Joel C Ryan/Invision/AP
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At the Cannes Film Festival on Saturday, actress Cate Blanchett and 81 other women in film marched in silence on the red carpet to call out the lack of female directors selected for the world’s top festival.
The women stopped halfway up the steps to the Palais des Festivals, and Blanchett, in a statement read alongside documentary filmmaker Agnes Varda, demanded equal pay and safer working conditions for women. Blanchett, serving as Cannes’ jury president, called for a world “that allows all of us in front and behind the camera, all of us, to thrive shoulder to shoulder with our male colleagues.”
Blanchett, who was joined by Ava DuVernay, Salma Hayek, and Kristen Stewart, said that the 82 women protesting represented the 82 female directors whose films had been selected for the festival since it began in 1942—a stark contrast to the 1,688 male directors that she said had climbed those steps before. This year, just three of the festival’s 21 films were directed by women. Just one woman, Jane Campion, has won the festival’s top prize, for the 1993 film The Piano. The red carpet protest was organized by the collective 5050×2020, which works to address gender inequality in the film industry.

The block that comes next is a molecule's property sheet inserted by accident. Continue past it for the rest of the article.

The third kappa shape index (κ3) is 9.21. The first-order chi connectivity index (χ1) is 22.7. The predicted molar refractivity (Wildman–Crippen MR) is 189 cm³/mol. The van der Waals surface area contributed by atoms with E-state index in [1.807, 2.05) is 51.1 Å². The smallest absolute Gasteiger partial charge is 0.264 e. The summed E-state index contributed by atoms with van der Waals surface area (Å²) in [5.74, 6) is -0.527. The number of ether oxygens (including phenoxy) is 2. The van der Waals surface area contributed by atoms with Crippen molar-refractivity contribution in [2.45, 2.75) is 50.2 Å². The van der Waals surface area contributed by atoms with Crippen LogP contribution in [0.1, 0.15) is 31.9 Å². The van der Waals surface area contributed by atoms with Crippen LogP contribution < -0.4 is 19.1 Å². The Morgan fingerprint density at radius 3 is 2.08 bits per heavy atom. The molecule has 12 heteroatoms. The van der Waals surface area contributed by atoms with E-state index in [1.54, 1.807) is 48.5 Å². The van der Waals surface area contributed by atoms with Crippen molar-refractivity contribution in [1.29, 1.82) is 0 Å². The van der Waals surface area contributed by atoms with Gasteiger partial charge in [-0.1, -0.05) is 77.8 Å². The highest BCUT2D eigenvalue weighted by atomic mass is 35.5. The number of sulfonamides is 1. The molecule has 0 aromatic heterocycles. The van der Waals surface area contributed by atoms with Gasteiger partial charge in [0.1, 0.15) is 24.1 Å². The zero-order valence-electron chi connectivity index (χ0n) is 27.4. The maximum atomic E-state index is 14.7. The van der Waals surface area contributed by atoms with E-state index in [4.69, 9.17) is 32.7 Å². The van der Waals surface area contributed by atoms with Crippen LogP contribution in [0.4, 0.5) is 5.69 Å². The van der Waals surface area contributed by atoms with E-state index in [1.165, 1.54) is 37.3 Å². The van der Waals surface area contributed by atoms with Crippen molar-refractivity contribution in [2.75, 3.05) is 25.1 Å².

“Women are not a minority in the world, yet the current state of our industry says otherwise,” Blanchett said. “As women, we all face our own unique challenges, but we stand together on these steps today as a symbol of our determination and our commitment to progress. We are writers, we are producers, we are directors, actresses, cinematographers, talent agents, editors, distributors, sales agents, and all of us are involved in the cinematic arts. And we stand today in solidarity with women of all industries.”
You can watch her speech below.
Watch Cate Blanchett’s impassioned speech about gender equality at the #CannesWomensMarch https://t.co/jdSvqhW0j7 pic.twitter.com/bYYstuG60c
— Variety (@Variety) May 12, 2018